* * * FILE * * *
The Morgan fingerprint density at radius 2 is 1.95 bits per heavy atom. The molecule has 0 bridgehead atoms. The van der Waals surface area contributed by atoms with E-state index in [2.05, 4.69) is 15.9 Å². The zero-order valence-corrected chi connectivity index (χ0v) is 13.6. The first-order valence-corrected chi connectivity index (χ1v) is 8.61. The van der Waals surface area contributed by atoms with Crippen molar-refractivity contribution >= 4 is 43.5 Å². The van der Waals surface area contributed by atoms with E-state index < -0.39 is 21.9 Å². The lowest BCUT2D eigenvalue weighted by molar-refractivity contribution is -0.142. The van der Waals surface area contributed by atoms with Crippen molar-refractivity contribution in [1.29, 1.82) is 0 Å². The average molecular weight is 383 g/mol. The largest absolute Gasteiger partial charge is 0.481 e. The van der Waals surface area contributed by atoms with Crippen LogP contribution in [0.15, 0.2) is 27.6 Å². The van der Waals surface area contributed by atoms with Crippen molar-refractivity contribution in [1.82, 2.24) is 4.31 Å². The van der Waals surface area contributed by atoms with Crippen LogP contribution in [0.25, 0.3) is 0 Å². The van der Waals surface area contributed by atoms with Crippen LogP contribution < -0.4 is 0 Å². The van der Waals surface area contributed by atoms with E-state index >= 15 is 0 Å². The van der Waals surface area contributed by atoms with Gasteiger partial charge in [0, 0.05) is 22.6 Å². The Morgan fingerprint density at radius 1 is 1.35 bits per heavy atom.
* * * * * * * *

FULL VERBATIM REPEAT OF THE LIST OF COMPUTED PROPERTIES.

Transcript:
The Morgan fingerprint density at radius 2 is 1.95 bits per heavy atom. The molecule has 0 bridgehead atoms. The van der Waals surface area contributed by atoms with E-state index in [2.05, 4.69) is 15.9 Å². The zero-order valence-corrected chi connectivity index (χ0v) is 13.6. The first-order valence-corrected chi connectivity index (χ1v) is 8.61. The van der Waals surface area contributed by atoms with Crippen molar-refractivity contribution >= 4 is 43.5 Å². The van der Waals surface area contributed by atoms with E-state index < -0.39 is 21.9 Å². The lowest BCUT2D eigenvalue weighted by molar-refractivity contribution is -0.142. The van der Waals surface area contributed by atoms with Crippen molar-refractivity contribution in [1.29, 1.82) is 0 Å². The average molecular weight is 383 g/mol. The largest absolute Gasteiger partial charge is 0.481 e. The van der Waals surface area contributed by atoms with Crippen LogP contribution in [0.15, 0.2) is 27.6 Å². The van der Waals surface area contributed by atoms with Crippen molar-refractivity contribution in [1.82, 2.24) is 4.31 Å². The van der Waals surface area contributed by atoms with Crippen LogP contribution in [0.25, 0.3) is 0 Å². The van der Waals surface area contributed by atoms with Crippen LogP contribution < -0.4 is 0 Å². The van der Waals surface area contributed by atoms with E-state index >= 15 is 0 Å². The van der Waals surface area contributed by atoms with Gasteiger partial charge in [0, 0.05) is 22.6 Å². The Morgan fingerprint density at radius 1 is 1.35 bits per heavy atom.